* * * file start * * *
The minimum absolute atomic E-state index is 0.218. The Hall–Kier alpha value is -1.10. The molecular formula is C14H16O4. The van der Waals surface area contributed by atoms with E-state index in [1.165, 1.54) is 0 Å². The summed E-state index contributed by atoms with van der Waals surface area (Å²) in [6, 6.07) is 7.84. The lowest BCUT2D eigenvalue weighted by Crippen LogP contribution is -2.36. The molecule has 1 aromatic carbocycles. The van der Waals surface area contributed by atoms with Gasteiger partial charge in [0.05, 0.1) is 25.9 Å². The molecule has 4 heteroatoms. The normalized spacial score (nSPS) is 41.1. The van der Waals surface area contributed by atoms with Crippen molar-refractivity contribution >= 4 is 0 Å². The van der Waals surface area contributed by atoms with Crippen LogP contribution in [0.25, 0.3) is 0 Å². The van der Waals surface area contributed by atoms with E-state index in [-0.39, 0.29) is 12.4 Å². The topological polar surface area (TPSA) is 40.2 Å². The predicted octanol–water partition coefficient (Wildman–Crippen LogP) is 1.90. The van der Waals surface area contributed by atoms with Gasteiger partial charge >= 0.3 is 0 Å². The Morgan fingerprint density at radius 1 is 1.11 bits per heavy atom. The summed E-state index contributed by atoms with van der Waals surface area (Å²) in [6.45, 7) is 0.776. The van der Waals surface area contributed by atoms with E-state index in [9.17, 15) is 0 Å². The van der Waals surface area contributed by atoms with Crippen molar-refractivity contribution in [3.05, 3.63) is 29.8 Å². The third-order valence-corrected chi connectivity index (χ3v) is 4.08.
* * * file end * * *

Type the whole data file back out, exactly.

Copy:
The minimum absolute atomic E-state index is 0.218. The Hall–Kier alpha value is -1.10. The molecular formula is C14H16O4. The van der Waals surface area contributed by atoms with E-state index in [1.165, 1.54) is 0 Å². The summed E-state index contributed by atoms with van der Waals surface area (Å²) in [6, 6.07) is 7.84. The lowest BCUT2D eigenvalue weighted by Crippen LogP contribution is -2.36. The molecule has 1 aromatic carbocycles. The van der Waals surface area contributed by atoms with Gasteiger partial charge in [0.05, 0.1) is 25.9 Å². The molecule has 4 heteroatoms. The normalized spacial score (nSPS) is 41.1. The van der Waals surface area contributed by atoms with Crippen molar-refractivity contribution >= 4 is 0 Å². The van der Waals surface area contributed by atoms with Crippen LogP contribution in [0.25, 0.3) is 0 Å². The van der Waals surface area contributed by atoms with E-state index in [-0.39, 0.29) is 12.4 Å². The topological polar surface area (TPSA) is 40.2 Å². The predicted octanol–water partition coefficient (Wildman–Crippen LogP) is 1.90. The van der Waals surface area contributed by atoms with Gasteiger partial charge >= 0.3 is 0 Å². The Morgan fingerprint density at radius 1 is 1.11 bits per heavy atom. The summed E-state index contributed by atoms with van der Waals surface area (Å²) in [6.45, 7) is 0.776. The van der Waals surface area contributed by atoms with E-state index in [9.17, 15) is 0 Å². The van der Waals surface area contributed by atoms with Crippen molar-refractivity contribution in [3.05, 3.63) is 29.8 Å². The third-order valence-corrected chi connectivity index (χ3v) is 4.08.